and physical examination form by the Regis
is completed by the applicant before going
examination. The physical examination must
licensed Doctor of Medicine (M.D.) and ma
Director, Student Health Department, Univers
using the business reply envelope supplied for
and physical examination must be reviewed
the applicant is cleared for registration in th
education for which the applicant is qualified,
students for R.O.T.C. training, is determined
examination, after conference and possible f


are furnished a medical


;trar's


Office.


to his physici:
be performed
iled by the do
sity of Florida,
that purpose.


by a
e Univ
and th
Son th


The
an f
and
ctor
Gair
The


history


medical history
or the physical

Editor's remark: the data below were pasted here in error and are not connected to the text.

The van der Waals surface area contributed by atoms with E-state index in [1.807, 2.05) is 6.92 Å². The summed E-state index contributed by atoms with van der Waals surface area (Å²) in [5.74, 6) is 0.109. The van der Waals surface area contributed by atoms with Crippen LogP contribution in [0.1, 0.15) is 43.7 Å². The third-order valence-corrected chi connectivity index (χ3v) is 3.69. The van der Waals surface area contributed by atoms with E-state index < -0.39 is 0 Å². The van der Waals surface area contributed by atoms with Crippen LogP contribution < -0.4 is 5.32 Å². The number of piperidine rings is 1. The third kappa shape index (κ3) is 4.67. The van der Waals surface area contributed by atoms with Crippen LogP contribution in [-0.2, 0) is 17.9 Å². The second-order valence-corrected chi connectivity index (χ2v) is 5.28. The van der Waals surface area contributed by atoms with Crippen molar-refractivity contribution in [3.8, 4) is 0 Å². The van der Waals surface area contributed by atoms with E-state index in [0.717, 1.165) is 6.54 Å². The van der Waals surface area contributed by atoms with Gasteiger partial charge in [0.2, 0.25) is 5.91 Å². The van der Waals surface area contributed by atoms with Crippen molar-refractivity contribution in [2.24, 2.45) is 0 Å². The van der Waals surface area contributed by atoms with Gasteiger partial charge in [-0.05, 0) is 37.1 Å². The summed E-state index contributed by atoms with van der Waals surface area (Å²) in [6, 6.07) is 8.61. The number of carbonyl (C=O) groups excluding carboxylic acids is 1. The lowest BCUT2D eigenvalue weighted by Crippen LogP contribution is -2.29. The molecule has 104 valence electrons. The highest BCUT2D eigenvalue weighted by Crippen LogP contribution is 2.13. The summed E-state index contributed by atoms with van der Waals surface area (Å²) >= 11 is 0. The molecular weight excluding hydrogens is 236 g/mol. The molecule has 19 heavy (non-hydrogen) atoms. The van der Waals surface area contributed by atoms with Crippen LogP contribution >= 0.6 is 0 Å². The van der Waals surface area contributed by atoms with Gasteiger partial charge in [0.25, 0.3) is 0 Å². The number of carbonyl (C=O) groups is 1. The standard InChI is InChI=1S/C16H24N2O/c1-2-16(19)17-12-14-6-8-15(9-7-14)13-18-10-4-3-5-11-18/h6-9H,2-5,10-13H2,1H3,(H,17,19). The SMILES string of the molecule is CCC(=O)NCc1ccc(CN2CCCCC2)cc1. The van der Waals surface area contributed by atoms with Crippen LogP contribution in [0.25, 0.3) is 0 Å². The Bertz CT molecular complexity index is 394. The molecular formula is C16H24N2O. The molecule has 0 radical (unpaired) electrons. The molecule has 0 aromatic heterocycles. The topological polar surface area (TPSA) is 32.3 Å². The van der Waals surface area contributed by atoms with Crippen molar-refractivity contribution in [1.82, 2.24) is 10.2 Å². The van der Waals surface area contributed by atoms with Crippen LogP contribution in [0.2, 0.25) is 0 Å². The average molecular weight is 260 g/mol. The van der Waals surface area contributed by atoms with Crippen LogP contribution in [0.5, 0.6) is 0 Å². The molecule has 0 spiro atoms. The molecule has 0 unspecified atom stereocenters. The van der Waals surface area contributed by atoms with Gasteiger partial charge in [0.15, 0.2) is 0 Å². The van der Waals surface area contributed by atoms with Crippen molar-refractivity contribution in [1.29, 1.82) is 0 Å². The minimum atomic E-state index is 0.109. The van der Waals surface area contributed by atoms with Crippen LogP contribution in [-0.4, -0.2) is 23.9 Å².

completed by a
directly to the
lesville, Florida,
medical history


University Physician before
ersity. The type of physical
e physical eligibility of male
e basis of this pre-entrance


further examinations of those with


reported physical defects. In cases where a defect is thought to exist, the student
is requested to forward a letter from the family physician giving full details of
diagnosis and treatment, in order that these may be incorporated in the record


for later reference if
eligibility for physical e
The Student Health


treatment should
educationn and R. O.


be required,
T.C.


further


determine


Department strives to prevent students with communicable


diseases fr
are given a
is made to
unaware.
annual che
their chest
Health De
vaccinated


'om entering the University. All students 4
annual chest x-rays by the State Health De